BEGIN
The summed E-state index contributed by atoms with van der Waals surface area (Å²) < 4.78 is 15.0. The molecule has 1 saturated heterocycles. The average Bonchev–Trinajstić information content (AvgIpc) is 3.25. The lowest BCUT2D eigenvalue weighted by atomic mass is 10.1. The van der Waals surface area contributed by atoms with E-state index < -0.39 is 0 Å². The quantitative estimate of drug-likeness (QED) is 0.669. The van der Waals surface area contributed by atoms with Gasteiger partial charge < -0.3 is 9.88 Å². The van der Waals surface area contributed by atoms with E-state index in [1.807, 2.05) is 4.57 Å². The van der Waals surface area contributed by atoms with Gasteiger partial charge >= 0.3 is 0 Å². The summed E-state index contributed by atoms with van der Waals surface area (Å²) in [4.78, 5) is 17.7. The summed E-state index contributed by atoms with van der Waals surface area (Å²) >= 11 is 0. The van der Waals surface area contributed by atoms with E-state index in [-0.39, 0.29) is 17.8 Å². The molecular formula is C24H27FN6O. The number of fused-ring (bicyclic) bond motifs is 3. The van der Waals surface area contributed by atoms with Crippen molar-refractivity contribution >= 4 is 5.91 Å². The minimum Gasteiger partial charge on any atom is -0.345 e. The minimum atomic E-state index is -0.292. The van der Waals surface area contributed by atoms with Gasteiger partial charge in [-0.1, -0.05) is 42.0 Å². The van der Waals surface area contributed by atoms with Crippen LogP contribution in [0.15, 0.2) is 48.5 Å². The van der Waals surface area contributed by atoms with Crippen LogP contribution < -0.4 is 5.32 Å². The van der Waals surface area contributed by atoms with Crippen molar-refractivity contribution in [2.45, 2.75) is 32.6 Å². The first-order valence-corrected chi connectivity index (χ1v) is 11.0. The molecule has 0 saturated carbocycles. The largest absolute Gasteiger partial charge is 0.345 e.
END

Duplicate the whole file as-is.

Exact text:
The summed E-state index contributed by atoms with van der Waals surface area (Å²) < 4.78 is 15.0. The molecule has 1 saturated heterocycles. The average Bonchev–Trinajstić information content (AvgIpc) is 3.25. The lowest BCUT2D eigenvalue weighted by atomic mass is 10.1. The van der Waals surface area contributed by atoms with E-state index < -0.39 is 0 Å². The quantitative estimate of drug-likeness (QED) is 0.669. The van der Waals surface area contributed by atoms with Gasteiger partial charge < -0.3 is 9.88 Å². The van der Waals surface area contributed by atoms with E-state index in [1.807, 2.05) is 4.57 Å². The van der Waals surface area contributed by atoms with Gasteiger partial charge >= 0.3 is 0 Å². The summed E-state index contributed by atoms with van der Waals surface area (Å²) in [4.78, 5) is 17.7. The summed E-state index contributed by atoms with van der Waals surface area (Å²) >= 11 is 0. The van der Waals surface area contributed by atoms with E-state index in [-0.39, 0.29) is 17.8 Å². The molecular formula is C24H27FN6O. The number of fused-ring (bicyclic) bond motifs is 3. The van der Waals surface area contributed by atoms with Crippen molar-refractivity contribution >= 4 is 5.91 Å². The minimum Gasteiger partial charge on any atom is -0.345 e. The minimum atomic E-state index is -0.292. The van der Waals surface area contributed by atoms with Gasteiger partial charge in [-0.1, -0.05) is 42.0 Å². The van der Waals surface area contributed by atoms with Crippen LogP contribution in [0.15, 0.2) is 48.5 Å². The van der Waals surface area contributed by atoms with Crippen LogP contribution < -0.4 is 5.32 Å². The van der Waals surface area contributed by atoms with Crippen molar-refractivity contribution in [2.45, 2.75) is 32.6 Å². The first-order valence-corrected chi connectivity index (χ1v) is 11.0. The molecule has 0 saturated carbocycles. The largest absolute Gasteiger partial charge is 0.345 e.